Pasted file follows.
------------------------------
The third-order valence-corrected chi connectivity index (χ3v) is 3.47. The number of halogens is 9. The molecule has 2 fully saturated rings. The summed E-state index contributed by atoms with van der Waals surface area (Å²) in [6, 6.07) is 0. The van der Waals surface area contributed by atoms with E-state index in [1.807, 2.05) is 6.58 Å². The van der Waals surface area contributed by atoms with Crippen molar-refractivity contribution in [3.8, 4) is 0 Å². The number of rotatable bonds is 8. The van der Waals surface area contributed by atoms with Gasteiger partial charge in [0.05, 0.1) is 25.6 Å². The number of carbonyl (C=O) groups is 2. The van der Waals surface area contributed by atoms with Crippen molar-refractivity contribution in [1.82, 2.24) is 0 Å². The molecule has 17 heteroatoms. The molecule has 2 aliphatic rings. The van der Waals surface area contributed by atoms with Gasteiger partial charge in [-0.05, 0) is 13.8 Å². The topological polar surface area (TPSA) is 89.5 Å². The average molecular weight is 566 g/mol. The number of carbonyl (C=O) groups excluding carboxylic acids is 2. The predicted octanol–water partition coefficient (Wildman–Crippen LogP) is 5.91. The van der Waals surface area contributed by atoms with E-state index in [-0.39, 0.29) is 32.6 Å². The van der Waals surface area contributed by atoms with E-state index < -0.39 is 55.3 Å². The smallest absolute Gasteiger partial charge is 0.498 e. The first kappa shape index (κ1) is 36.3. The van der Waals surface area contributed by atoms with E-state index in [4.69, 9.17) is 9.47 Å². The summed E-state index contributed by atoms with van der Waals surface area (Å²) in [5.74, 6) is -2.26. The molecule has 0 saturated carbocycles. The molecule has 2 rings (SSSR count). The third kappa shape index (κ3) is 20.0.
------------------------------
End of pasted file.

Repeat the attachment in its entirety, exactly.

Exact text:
The third-order valence-corrected chi connectivity index (χ3v) is 3.47. The number of halogens is 9. The molecule has 2 fully saturated rings. The summed E-state index contributed by atoms with van der Waals surface area (Å²) in [6, 6.07) is 0. The van der Waals surface area contributed by atoms with E-state index in [1.807, 2.05) is 6.58 Å². The van der Waals surface area contributed by atoms with Crippen molar-refractivity contribution in [3.8, 4) is 0 Å². The number of rotatable bonds is 8. The van der Waals surface area contributed by atoms with Gasteiger partial charge in [0.05, 0.1) is 25.6 Å². The number of carbonyl (C=O) groups is 2. The van der Waals surface area contributed by atoms with Crippen molar-refractivity contribution in [1.82, 2.24) is 0 Å². The molecule has 17 heteroatoms. The molecule has 2 aliphatic rings. The van der Waals surface area contributed by atoms with Gasteiger partial charge in [-0.05, 0) is 13.8 Å². The topological polar surface area (TPSA) is 89.5 Å². The average molecular weight is 566 g/mol. The number of carbonyl (C=O) groups excluding carboxylic acids is 2. The predicted octanol–water partition coefficient (Wildman–Crippen LogP) is 5.91. The van der Waals surface area contributed by atoms with E-state index in [-0.39, 0.29) is 32.6 Å². The van der Waals surface area contributed by atoms with E-state index < -0.39 is 55.3 Å². The smallest absolute Gasteiger partial charge is 0.498 e. The first kappa shape index (κ1) is 36.3. The van der Waals surface area contributed by atoms with E-state index in [4.69, 9.17) is 9.47 Å². The summed E-state index contributed by atoms with van der Waals surface area (Å²) in [5.74, 6) is -2.26. The molecule has 0 saturated carbocycles. The molecule has 2 rings (SSSR count). The third kappa shape index (κ3) is 20.0.